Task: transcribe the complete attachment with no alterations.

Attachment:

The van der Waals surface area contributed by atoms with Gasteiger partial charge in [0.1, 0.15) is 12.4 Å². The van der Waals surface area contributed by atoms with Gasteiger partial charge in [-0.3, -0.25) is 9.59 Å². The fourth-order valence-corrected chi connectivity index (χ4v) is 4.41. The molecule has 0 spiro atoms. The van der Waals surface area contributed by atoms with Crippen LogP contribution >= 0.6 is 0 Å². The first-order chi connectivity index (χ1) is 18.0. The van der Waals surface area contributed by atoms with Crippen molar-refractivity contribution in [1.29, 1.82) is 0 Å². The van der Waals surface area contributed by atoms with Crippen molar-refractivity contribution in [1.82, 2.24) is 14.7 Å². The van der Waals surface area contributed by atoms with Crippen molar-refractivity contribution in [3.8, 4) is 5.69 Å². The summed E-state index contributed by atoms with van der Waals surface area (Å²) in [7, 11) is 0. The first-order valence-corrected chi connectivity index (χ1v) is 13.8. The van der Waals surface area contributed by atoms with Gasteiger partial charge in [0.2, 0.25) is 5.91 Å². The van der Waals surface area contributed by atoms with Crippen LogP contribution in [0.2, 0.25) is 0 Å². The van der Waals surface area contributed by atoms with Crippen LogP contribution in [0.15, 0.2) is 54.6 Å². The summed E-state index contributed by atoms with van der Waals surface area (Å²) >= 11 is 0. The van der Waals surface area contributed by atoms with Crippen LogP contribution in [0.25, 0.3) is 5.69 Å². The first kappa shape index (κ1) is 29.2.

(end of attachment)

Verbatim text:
The van der Waals surface area contributed by atoms with Gasteiger partial charge in [0.1, 0.15) is 12.4 Å². The van der Waals surface area contributed by atoms with Gasteiger partial charge in [-0.3, -0.25) is 9.59 Å². The fourth-order valence-corrected chi connectivity index (χ4v) is 4.41. The molecule has 0 spiro atoms. The van der Waals surface area contributed by atoms with Crippen LogP contribution >= 0.6 is 0 Å². The first-order chi connectivity index (χ1) is 18.0. The van der Waals surface area contributed by atoms with Crippen molar-refractivity contribution in [1.29, 1.82) is 0 Å². The van der Waals surface area contributed by atoms with Crippen molar-refractivity contribution in [1.82, 2.24) is 14.7 Å². The van der Waals surface area contributed by atoms with Crippen molar-refractivity contribution in [3.8, 4) is 5.69 Å². The summed E-state index contributed by atoms with van der Waals surface area (Å²) in [7, 11) is 0. The first-order valence-corrected chi connectivity index (χ1v) is 13.8. The van der Waals surface area contributed by atoms with Gasteiger partial charge in [0.2, 0.25) is 5.91 Å². The van der Waals surface area contributed by atoms with Crippen LogP contribution in [0.2, 0.25) is 0 Å². The van der Waals surface area contributed by atoms with Crippen LogP contribution in [0.15, 0.2) is 54.6 Å². The summed E-state index contributed by atoms with van der Waals surface area (Å²) >= 11 is 0. The van der Waals surface area contributed by atoms with Crippen LogP contribution in [0.25, 0.3) is 5.69 Å². The first kappa shape index (κ1) is 29.2.